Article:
Yuri Kraytsberg appeals from the judgment of a single justice of this court denying, without a hearing, his petition for relief under G. L. c. 211, § 3. We affirm.
In 2001, Kraytsberg appealed to the Appeals Court from a decision of the Newton Division of the District Court Department denying his motion to vacate and his request for an evidentiary hearing with respect to a September 7, 2000, order that permanently extended and modified an abuse prevention order first issued against him in 1993 and renewed each year since then. The Appeals Court affirmed the District Court's order in an order and unpublished memorandum pursuant to its rule 1:28. Kraytsberg v. Kraytsberg, 57 Mass. App. Ct. 1102 (2003).
Kraytsberg next filed a petition pursuant to G. L. c. 211, § 3, seeking review of the September 7, 2000, order issued by the Newton District Court. He also filed an application for further appellate review, which was denied. Kraytsberg v. Kraytsberg, 438 Mass. 1110 (2003).
Kraytsberg argues that a petition under G. L. c. 211, § 3, was his only recourse because the Appeals Court "refused" to take any action on the appeal and generally "ignore[d]" the issues he raised, thereby making further appellate review impossible. This is not the case. The Appeals Court did take action on his appeal. Kraytsberg is aggrieved by the decision rendered. The Appeals Court determined that because Kraytsberg conceded the validity of the September 7, 2000, order at the hearing on his motion to vacate, the court did not have to reach his arguments attacking that order on appeal. The only matter properly before the court, in the court's view, was his appeal from the denial of his motion to vacate and his request for an evidentiary hearing. Kraytsberg v. Kraytsberg, 57 Mass. App. Ct. 1102 (2003). Kraytsberg neither articulated any reasons why the order should be vacated nor suggested that anything of substance had occurred since the order was issued that would have allowed the District Court judge to decide to vacate her order. Id.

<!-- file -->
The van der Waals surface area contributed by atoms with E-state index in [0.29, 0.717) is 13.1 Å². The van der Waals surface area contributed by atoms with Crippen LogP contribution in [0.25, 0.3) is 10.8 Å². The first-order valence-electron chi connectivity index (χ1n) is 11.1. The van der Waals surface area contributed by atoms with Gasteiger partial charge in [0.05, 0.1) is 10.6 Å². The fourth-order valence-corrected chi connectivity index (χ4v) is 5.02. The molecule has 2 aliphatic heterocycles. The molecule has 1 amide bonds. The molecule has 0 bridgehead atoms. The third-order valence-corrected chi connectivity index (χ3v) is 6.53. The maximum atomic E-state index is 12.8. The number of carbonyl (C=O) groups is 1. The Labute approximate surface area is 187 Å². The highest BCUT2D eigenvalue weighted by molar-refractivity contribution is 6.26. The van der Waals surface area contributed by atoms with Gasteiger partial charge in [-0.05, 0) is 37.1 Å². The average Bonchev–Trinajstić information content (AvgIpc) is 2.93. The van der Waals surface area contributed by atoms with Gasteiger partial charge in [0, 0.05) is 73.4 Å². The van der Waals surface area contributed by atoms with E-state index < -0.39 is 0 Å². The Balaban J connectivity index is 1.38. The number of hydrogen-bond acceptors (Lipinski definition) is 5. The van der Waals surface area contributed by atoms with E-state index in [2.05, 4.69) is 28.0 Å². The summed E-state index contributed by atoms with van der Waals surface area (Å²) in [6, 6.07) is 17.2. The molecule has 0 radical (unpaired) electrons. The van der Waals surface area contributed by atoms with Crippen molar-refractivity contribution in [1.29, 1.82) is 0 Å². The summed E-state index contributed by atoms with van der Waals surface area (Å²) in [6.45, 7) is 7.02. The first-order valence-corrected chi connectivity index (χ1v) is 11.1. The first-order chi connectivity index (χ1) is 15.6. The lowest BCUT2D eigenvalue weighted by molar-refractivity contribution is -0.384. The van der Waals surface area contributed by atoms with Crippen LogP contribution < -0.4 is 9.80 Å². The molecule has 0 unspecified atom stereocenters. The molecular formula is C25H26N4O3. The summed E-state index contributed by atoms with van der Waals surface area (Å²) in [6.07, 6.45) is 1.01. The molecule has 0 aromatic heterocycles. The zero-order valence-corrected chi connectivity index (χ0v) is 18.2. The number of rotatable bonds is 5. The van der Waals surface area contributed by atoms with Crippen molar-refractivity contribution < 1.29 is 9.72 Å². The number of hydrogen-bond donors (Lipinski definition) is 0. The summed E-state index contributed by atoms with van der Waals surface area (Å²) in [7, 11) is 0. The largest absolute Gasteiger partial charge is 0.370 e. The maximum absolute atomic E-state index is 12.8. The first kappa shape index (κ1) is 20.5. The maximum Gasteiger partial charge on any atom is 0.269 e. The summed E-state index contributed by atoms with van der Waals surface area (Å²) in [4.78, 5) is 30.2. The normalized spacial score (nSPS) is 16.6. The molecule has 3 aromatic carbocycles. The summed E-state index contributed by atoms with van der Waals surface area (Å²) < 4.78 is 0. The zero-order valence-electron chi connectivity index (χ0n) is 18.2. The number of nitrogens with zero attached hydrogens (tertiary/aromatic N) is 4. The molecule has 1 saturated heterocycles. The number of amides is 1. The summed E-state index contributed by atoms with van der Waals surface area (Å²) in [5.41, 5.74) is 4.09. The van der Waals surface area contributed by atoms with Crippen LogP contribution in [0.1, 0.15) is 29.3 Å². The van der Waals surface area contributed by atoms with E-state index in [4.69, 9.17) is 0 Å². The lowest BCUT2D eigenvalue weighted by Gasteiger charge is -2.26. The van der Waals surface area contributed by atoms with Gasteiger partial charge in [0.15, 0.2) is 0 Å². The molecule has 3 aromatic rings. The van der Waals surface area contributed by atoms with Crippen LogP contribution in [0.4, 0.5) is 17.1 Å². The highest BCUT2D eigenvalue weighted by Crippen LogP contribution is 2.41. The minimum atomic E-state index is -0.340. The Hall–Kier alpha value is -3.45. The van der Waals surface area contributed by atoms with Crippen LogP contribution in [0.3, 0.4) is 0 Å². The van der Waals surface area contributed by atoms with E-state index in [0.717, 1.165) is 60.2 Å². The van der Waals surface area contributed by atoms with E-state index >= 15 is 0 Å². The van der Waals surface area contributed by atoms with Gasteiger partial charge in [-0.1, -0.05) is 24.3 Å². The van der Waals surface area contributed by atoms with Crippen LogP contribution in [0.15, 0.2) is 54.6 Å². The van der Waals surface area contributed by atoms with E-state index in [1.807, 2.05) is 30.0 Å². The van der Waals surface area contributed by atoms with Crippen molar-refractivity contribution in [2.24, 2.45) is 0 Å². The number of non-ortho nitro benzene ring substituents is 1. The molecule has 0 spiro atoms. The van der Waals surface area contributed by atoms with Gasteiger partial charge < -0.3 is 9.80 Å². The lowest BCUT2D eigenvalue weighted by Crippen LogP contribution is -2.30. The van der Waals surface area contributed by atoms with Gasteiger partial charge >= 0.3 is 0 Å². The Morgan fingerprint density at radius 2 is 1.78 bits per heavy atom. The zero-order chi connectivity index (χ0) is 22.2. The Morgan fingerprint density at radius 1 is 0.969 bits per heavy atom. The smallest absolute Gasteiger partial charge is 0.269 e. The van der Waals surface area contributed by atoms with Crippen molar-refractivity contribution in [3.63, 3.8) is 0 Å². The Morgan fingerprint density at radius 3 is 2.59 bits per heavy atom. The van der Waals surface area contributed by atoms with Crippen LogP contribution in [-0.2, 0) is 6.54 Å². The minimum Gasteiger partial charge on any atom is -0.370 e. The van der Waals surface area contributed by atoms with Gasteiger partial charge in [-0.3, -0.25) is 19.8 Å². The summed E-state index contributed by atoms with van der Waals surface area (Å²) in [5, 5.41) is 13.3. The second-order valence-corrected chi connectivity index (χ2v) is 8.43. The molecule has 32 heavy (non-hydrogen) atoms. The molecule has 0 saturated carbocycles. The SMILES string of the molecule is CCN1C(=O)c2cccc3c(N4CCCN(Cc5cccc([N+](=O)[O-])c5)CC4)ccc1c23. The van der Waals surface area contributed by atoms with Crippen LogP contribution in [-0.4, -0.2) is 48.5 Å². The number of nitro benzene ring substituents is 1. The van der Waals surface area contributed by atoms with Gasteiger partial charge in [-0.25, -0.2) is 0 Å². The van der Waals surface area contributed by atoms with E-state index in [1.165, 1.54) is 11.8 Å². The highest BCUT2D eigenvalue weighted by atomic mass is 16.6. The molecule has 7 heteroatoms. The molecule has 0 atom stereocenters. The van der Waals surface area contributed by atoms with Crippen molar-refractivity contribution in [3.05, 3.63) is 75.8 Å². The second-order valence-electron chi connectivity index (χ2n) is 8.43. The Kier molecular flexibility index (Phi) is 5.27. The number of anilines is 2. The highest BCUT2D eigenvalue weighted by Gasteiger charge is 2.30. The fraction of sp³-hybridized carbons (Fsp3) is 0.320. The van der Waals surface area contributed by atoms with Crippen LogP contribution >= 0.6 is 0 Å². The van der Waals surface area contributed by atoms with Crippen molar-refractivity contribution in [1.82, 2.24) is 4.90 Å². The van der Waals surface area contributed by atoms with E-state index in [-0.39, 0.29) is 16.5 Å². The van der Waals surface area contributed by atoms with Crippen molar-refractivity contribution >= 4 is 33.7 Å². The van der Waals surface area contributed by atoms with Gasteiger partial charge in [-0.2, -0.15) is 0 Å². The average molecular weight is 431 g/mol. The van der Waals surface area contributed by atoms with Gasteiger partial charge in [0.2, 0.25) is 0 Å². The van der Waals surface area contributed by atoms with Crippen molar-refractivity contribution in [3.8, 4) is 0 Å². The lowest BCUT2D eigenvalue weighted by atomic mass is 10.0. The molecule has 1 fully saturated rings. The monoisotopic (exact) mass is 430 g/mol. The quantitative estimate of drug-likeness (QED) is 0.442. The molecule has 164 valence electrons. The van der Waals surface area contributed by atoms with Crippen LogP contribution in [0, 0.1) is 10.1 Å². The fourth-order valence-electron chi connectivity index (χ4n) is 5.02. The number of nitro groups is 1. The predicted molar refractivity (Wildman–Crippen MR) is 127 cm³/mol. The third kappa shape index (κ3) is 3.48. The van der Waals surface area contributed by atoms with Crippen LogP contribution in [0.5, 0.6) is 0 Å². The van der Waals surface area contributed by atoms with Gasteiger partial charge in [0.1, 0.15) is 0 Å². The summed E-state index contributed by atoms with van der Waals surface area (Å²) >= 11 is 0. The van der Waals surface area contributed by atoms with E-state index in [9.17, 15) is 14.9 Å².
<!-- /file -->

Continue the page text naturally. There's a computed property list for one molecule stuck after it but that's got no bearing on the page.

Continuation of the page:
"A request for relief under G. L. c. 211, § 3, is properly denied where the petitioning party has or had adequate and effective avenues other than G. L. c. 211, § 3, by which to seek and obtain the requested relief." Maza v. Commonwealth, 423 Mass. 1006 , 1006 (1996). Here, Kraytsberg had and pursued an adequate alternative remedy, namely an application for further appellate review. The single justice therefore neither erred nor abused his discretion in denying Kraytsberg's petition.
Yuri Kraytsberg, pro se.
[Note 1] Newton Division of the District Court Department and the Massachusetts Appeals Court, nominal parties.